What a lot of colds.
I was told that typically a small child can have 12 colds in one year. I caught many of them in their first years. In fact I have never ever had so many colds in my life as when there were 2 boys taking turns in sneezing their way through the day
Addressing the drips
The obvious answer is tissues, a box on every surface. I never quite got the ‘wipes for wiping wet noses’ approach. Why use something wet to wipe something wet. Nothing wrong with the old paper tissue I felt. Letting the toddle wipe their own nose or lean into the Nanny led effort proves less likely to lead to screams and shouts once they can walk. Getting control of their body matters to them.
The calpol conundrum.
When the first wee man was screaming unhappily with his first burst of ill health what should I do? With a rising temperature I turned to …. Calpol. Everyone advices Calpol…. ‘Calm him down’ , ‘drop his temperature’ ‘ help him sleep’ . What I realised it was all too easy to rely on it. Busy parent and fast solutions are welcome. Calpol could become the medical nanny, the way to put a child into restful sleep, to break a screaming pattern, to create a calmer child but maybe our boy was not really sick… maybe there was another problem? There has been research questioning the safety of calpole, even a TV documentary about it https://www.bbc.co.uk/news/av/health-44140151/are-we-using-too-much-calpol But what a surprise was how addictive it is. One day the oldest lad saw his bro being given calpol for a sore gum due to his teething. He sidled up to me and said ‘Nan can I have some ?’ , as if it were a treat. ‘No, you are not ill’….’But Nan I have sneezed today and anyway I like it’. I stood my ground. On another occasion the oldest boy really was unwell, high temperature and rather floppy. The Calpol came out at tea time. Two younger brothers, one still in a high chair, simultaneously waved their arms at the bottle , screaming and called for their own dose. It wasn’t forthcoming but what amazed me was their recognition of the bottle and their memory of the content. One was only 13 months old and had probably had it 2-3times in his life. They were potentially addicted before the age of 3. To expect such small ones to understand it is a Medecine and it is not a treat underlines the importance of adult control and care with drugs. Pronouncing on the sugar content or the dangers of an overdose do not work with a one year old. The only answer has been to ensure no others are around when the bottle is out and impress upon the eldest one the dangers of ‘enjoying medicine’ … To calpol I ask why so sweet, thick and sticky, even the low sugar version has sweet tasting additions to keep the sugar craze going.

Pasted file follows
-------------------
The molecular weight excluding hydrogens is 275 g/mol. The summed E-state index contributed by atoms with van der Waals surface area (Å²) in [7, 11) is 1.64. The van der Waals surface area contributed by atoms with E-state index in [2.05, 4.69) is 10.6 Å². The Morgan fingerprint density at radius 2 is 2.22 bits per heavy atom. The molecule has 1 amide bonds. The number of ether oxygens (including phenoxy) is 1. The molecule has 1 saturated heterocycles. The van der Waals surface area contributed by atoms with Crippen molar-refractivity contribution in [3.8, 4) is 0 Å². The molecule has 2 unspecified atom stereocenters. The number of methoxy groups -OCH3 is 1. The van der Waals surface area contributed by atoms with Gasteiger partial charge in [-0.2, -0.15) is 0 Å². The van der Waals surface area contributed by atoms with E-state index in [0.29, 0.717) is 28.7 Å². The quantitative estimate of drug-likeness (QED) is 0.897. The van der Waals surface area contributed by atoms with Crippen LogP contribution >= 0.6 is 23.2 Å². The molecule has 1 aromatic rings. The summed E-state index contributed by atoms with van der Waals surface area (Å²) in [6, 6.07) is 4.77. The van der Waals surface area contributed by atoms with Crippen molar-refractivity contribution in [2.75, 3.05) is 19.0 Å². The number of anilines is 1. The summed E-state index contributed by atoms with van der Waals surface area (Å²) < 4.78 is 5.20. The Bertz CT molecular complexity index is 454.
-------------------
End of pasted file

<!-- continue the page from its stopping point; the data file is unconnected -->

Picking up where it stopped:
Crunching crusty nostrils
I hate to admit that there is nothing nicer than the challenge of a crusty nostril and a sleeping child. Can the crust be whisked off without the child wakening. Lining up for attack. Having clean nails long enough to reach into the nostril or to hook the edge othe crust have to be prepared. Trying an attack when the child is awake is really not a good idea. The better tool is the xxx which brings down the snot before it reaches the grade of ‘ crust’. Once the crust is removed where do you put it? Well it is full of germs. However tempting it may be to wipe it on your sleeve, or try and hide it under the seat of the car or sofa you are sitting on the best , safest place is a tissue.
Or if wee man removes his own then without a rapid thrust of the tissue it is in his mouth!
Bulk buy small boxes of tissues ..you will need them!
Be discrete about using calpol
Think twice before using calpol.. Maybe talk to you health visitor … If you are lucky enough to have one… Or GP and the limits of its use
Read the side effects properly before you use it,